A storm in the offing

BANGALORE Nov. 1 . What was thought to be a mere tempest in a tea-cup is holding out ominous signs of a full blown storm. There is plenty of talk and mounds of correspondence but neither the Bangalore Turf Club nor the trainers and the owners have come to terms with several key issues that have surfaced in the last few weeks.

The Bangalore Summer Season is scheduled to start on Nov. 8. More importantly, the final entries close on Nov. 3 for the opening day, ironically the one chosen by the BTC for a meeting with the trainers!

Ahead of this meeting the trainers have sought postponement of the final entries. The club is yet to respond. It may not be a major problem since it is a matter of administrative adjustment. But of greater significance is the outcome of that meeting.

The trainers are clearly looking for something more tangible than reassurances on the revision of Medication rules. In common with the owners, the trainers are also campaigning for a hike in Stake Money.

The owners and trainers contend that the stony silence on the part of the club is indicative of its intransigence.

The advance prospectus released by the BTC covering the first three days of the season has already been scoffed at by the trainers. The Karnataka Trainers Association has expressed concern that the BTC has finalised the prospectus without giving the KTA an opportunity to make its stand clear on the issues pertaining to re-framing of the programme and to tackle the perennial problem of numerous races going void.

Interestingly, the BTC points an accusing finger at races going void as one of the reasons for reducing the number of racing days this season.

Apart from its displeasure over the prospectus condition in respect of oats subsidy being made available only for 40 racing horses and 20 two-year olds as against the KTA request for a ratio of 60-20, the trainers body is also pursuing its campaign for a fresh look at the medication rules. The KTA charge is that the BTC has failed to act upon its own assurances given in May last year by the then Chairman, Mr Marilingaiah.

In a related development, the Karnataka Racehorse Owners Association is also vigorously fighting for more stake money. The KROA has categorically stated that BTC's continued silence is as mystifying as it is painful for the owners who are undoubtedly the `back bone' of the sport. The KROA Secretary Ashok Raghavan is pulling no punches. He says the KROA will stand firm till the row that has arisen meets its logical end.

The KROA stand is that the advertised stake money being offered for the ensuing season is Rs 4.93 crore as against Rs.5.42 crore last Winter, resulting in a reduction of about Rs.49 lakh.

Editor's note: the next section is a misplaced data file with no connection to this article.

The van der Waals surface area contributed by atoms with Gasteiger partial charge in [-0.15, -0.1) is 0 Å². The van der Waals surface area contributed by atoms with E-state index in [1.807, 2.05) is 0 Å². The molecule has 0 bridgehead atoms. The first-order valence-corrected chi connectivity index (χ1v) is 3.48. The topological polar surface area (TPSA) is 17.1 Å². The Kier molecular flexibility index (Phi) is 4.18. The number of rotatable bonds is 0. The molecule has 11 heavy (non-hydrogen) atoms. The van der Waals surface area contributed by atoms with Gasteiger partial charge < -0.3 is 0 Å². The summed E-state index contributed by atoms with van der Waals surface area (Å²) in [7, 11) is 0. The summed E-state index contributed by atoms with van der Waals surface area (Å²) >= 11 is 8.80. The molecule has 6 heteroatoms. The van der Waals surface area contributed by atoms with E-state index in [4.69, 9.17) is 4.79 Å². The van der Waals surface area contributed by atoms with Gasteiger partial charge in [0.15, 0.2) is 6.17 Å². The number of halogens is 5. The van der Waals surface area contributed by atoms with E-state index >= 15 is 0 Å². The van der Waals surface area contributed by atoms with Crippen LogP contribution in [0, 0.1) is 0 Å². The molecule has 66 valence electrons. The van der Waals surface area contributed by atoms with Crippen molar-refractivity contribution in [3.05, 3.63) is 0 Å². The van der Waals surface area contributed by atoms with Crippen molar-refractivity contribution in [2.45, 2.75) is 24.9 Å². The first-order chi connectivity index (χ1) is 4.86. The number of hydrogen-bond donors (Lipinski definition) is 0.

The number of race days has been fixed this season at 35 as against 39 last season. This means that the number of advertised races have come down from 254 last Winter to 229 this term.

The KROA dismisses out of hand the BTC assertion that the number of race days had been reduced keeping in view the numerous races that had been going void. The KROA line on this is that the BTC stands to gain when races go void as the stake money relating to these races is totally saved. In fact the only one who loses out when races go void is the `owner'.

Outlining several `cardinal' points in its response to the Draft Prospectus, the KROA maintains that the actual quantum of stakes proposed to be reduced will be in excess of Rs.70 lakh after taking into account the division of races and incentives given to the owners.

The KROA points out that the Basic Training Fee has gone up from Rs.6,495 per horse per month to Rs.7,450. There has been an increase in stake money of 10 per cent in Hyderabad, 15 per cent in Mysore and 10 per cent in Madras. As a result of the increase in Hyderabad, the difference between the level of stakes offered at Bangalore and Hyderabad is just about five per cent.

Taking the Hyderabad example further, the KROA points out in its newsletter that is being circulated among its members that Hyderabad during the financial year 2002-03 held 487 races for a stable strength of 600 horses for a ratio of 0.81 while during the same period for the 1000 horses stationed here Bangalore had 486 races and taking into account that Bangalore based horses run in half the races of the Mysore season — that is 85 — the total number of races run involving Bangalore horses would be 571 for a ratio of 0.57.

Though the stake level at Hyderabad is lower than that of Bangalore the per capita stake per owner at Hyderabad will be much higher than that of the owners in Bangalore.

All the three sides concede that the proposed meeting between the BTC and the trainers on Monday is crucial. Unless an end to satisfy all parties is achieved through means of diplomacy and give and take, there could well be an impasse that may threaten the start of the season. It is reliably learnt that the Managing Committee of the BTC is in no mood to relent, a stubborn stand that many in the opposing camps are attributing to an `ego trip'.

From last Summer to this, owners and trainers say, there is a lot of difference. This time, owners claim, they are not going to budge.

The day of reckoning is Monday. The day of final entries, the day racing community hopes will bring a touch of finality to this unsavoury row and ushers in a new Summer.

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